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Maryland lawmakers start second special session

ANNAPOLIS — Maryland lawmakers convened for the year’s second special session Thursday to consider a significant expansion of gambling in the state to raise more revenue and create jobs.

The measure, which is tailored to make Maryland more competitive with neighboring states with a larger variety of gambling options, would allow table games like craps and a new casino in Prince George’s County near the nation’s capital.

Lawmakers also will be considering legislation to address a ruling by Maryland’s highest court that pit bulls are “inherently dangerous” animals. Lawmakers are working to address landlord and third-party liability for dog bites by putting liability for bites by any type of dog on their owners.

Gov. Martin O’Malley, who met with Senate Democrats to talk about the measure, said he was hopeful the Legislature was ready to put the decade-long gambling debate to rest. The governor said he believes added input from the House of Delegates will help break an impasse that blocked a similar bill during the regular session in April.

“I’m confident that we have a better work product because of the input of the House than we’ve ever had before,” O’Malley, a Democrat, said. “I’m hopeful that we have the votes in the House.”

Republicans, however, were critical of the plan.

Sen. Nancy Jacobs, who represents parts of Cecil and Harford counties, noted that a casino in Perryville in her district recently announced it wants to return 400 to 500 slot machines due to declining business caused by the opening of the state’s largest casino in Anne Arundel County.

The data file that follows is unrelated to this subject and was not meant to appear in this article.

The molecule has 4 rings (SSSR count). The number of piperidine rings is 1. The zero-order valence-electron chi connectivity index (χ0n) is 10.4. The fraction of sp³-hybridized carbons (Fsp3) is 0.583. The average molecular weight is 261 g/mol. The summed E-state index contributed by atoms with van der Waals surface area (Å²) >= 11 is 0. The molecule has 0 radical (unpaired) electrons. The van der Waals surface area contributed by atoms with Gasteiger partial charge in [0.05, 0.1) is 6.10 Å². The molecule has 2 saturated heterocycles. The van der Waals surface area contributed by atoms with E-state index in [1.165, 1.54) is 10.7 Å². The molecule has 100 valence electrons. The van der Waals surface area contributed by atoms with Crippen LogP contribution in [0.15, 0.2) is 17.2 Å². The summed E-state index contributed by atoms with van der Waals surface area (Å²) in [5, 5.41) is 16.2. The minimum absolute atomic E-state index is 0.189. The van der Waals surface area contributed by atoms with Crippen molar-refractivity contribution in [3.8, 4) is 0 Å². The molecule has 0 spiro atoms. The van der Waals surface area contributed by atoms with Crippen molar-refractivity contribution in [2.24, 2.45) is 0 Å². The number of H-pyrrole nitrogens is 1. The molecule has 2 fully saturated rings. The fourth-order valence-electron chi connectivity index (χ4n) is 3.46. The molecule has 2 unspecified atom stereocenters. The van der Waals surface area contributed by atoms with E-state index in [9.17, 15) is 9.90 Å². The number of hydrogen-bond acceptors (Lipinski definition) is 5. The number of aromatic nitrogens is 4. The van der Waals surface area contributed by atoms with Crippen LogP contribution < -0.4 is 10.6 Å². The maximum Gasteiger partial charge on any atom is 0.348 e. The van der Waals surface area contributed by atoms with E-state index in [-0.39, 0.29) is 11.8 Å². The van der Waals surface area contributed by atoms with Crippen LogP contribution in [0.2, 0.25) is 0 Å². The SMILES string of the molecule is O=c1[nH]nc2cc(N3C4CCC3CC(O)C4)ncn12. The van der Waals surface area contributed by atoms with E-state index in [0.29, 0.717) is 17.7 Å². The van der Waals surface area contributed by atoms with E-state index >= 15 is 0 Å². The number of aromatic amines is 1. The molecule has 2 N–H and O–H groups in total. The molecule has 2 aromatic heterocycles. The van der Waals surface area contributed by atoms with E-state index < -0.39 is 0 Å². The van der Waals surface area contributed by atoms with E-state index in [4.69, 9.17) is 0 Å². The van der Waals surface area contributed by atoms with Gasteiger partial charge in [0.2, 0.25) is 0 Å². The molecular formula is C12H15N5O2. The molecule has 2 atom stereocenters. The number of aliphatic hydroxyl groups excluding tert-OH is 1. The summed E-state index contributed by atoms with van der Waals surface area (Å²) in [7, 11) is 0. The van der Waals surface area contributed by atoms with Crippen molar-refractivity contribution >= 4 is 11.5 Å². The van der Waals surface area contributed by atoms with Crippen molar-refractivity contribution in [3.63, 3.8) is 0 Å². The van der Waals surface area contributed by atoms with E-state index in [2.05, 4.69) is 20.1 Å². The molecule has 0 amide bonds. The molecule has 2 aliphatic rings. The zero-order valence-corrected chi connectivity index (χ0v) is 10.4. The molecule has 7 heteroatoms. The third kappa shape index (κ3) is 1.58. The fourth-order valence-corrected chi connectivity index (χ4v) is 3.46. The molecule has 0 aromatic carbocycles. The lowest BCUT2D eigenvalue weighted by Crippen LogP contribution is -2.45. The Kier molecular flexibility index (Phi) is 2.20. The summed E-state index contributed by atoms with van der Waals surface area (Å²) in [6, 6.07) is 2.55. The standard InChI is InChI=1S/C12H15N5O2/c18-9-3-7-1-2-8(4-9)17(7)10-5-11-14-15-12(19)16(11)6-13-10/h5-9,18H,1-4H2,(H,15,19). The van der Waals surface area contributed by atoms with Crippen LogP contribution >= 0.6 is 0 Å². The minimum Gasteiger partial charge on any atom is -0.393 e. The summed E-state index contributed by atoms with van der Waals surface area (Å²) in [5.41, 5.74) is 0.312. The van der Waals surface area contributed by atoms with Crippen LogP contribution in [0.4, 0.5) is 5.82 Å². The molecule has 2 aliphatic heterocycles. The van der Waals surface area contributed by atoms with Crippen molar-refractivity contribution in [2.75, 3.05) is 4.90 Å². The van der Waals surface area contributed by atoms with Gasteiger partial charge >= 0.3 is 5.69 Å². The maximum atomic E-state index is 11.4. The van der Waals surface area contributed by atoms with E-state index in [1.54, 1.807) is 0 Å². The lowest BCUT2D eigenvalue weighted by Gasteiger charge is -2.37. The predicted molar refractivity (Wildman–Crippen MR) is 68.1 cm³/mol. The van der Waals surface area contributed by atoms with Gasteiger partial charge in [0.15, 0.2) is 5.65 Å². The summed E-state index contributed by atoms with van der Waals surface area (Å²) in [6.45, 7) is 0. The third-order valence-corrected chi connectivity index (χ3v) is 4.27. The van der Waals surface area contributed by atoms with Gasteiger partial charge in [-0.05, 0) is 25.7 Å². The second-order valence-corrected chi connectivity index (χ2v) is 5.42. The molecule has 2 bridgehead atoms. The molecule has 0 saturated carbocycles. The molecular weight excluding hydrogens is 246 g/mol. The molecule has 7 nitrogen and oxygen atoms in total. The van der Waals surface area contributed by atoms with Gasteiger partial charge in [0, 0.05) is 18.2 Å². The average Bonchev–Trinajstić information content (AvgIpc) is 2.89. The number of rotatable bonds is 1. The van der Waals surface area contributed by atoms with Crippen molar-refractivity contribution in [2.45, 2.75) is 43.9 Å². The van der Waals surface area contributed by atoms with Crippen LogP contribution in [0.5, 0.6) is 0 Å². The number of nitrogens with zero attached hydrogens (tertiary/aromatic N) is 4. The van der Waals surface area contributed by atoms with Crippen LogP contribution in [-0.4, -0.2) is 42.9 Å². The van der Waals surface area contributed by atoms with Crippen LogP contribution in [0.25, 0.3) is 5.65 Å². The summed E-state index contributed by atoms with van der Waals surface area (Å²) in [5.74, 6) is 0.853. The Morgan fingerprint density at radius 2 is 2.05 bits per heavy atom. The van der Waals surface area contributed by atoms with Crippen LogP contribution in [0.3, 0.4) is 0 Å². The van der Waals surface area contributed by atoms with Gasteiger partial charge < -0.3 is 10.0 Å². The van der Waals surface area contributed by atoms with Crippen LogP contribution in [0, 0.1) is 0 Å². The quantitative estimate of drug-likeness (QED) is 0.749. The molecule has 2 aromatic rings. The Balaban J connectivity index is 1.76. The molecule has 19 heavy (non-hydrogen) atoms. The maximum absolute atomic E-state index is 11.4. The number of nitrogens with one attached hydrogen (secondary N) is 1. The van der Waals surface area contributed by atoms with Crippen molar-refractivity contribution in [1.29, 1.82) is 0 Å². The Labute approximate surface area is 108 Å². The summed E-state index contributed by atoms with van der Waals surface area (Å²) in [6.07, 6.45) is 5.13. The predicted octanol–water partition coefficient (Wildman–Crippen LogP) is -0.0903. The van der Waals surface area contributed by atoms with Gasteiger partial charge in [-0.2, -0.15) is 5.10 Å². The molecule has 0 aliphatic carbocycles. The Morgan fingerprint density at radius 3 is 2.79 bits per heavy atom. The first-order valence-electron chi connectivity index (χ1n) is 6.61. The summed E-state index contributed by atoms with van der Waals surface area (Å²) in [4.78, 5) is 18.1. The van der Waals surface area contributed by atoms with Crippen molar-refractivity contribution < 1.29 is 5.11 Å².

“This whole session is a farce,” Jacobs said. “I mean, it’s the pits. It’s about pit bulls, pit bosses, and my citizens say it’s pitiful.”

The Senate Budget and Taxation Committee is scheduled to meet in the afternoon and will likely vote on the measure that would allow table games and a new casino site. The new casino in Prince George’s would be open to competitive bidding and could not open until 2016.

Voters would have to approve the gambling expansion in November.

The House of Delegates is scheduled to convene on Friday.

The gambling measure would lower the state’s 67 percent tax rate on gambling proceeds by varying degrees for the five casinos currently allowed in the state and for the new casino.

The bill would also allow casinos to keep 6 percent more revenue if they buy or lease slot machines. Currently, the state must own the machines, a provision in the law that has cost the state tens of millions of dollars.

A casino in Anne Arundel County and a planned casino in Baltimore would get an additional 5 percent of the proceeds, which would have to be spent on marketing and capital improvements. Political contributions from gambling entities would be banned. Casinos could be open 24 hours a day, seven days a week.